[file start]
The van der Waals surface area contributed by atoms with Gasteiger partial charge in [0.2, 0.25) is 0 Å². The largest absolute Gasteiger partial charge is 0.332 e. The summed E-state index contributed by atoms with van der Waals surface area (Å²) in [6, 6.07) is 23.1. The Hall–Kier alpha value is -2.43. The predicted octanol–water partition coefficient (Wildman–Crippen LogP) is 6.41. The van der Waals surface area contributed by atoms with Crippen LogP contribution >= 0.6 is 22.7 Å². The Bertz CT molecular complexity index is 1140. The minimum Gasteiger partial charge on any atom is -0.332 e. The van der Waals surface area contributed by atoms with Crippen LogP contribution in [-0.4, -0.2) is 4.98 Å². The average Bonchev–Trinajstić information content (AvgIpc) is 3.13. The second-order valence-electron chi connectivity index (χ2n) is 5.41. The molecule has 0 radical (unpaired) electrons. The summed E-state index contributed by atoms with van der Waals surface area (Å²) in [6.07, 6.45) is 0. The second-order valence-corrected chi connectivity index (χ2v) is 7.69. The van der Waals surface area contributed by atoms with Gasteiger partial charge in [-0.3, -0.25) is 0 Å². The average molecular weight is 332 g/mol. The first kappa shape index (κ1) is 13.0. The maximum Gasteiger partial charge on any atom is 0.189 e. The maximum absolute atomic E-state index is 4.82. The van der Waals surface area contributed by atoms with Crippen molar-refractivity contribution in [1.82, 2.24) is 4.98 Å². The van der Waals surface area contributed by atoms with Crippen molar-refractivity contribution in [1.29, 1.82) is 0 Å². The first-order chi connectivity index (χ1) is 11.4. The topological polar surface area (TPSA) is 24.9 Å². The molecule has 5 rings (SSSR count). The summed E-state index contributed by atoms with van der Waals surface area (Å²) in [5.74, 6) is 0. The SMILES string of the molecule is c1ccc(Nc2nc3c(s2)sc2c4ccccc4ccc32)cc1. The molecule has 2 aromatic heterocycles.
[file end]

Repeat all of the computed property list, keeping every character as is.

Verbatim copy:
The van der Waals surface area contributed by atoms with Gasteiger partial charge in [0.2, 0.25) is 0 Å². The largest absolute Gasteiger partial charge is 0.332 e. The summed E-state index contributed by atoms with van der Waals surface area (Å²) in [6, 6.07) is 23.1. The Hall–Kier alpha value is -2.43. The predicted octanol–water partition coefficient (Wildman–Crippen LogP) is 6.41. The van der Waals surface area contributed by atoms with Crippen LogP contribution >= 0.6 is 22.7 Å². The Bertz CT molecular complexity index is 1140. The minimum Gasteiger partial charge on any atom is -0.332 e. The van der Waals surface area contributed by atoms with Crippen LogP contribution in [-0.4, -0.2) is 4.98 Å². The average Bonchev–Trinajstić information content (AvgIpc) is 3.13. The second-order valence-electron chi connectivity index (χ2n) is 5.41. The molecule has 0 radical (unpaired) electrons. The summed E-state index contributed by atoms with van der Waals surface area (Å²) in [6.07, 6.45) is 0. The second-order valence-corrected chi connectivity index (χ2v) is 7.69. The van der Waals surface area contributed by atoms with Gasteiger partial charge in [-0.3, -0.25) is 0 Å². The average molecular weight is 332 g/mol. The first kappa shape index (κ1) is 13.0. The maximum Gasteiger partial charge on any atom is 0.189 e. The maximum absolute atomic E-state index is 4.82. The van der Waals surface area contributed by atoms with Crippen molar-refractivity contribution in [1.82, 2.24) is 4.98 Å². The van der Waals surface area contributed by atoms with Crippen molar-refractivity contribution in [1.29, 1.82) is 0 Å². The first-order chi connectivity index (χ1) is 11.4. The topological polar surface area (TPSA) is 24.9 Å². The molecule has 5 rings (SSSR count). The summed E-state index contributed by atoms with van der Waals surface area (Å²) in [5.74, 6) is 0. The SMILES string of the molecule is c1ccc(Nc2nc3c(s2)sc2c4ccccc4ccc32)cc1. The molecule has 2 aromatic heterocycles.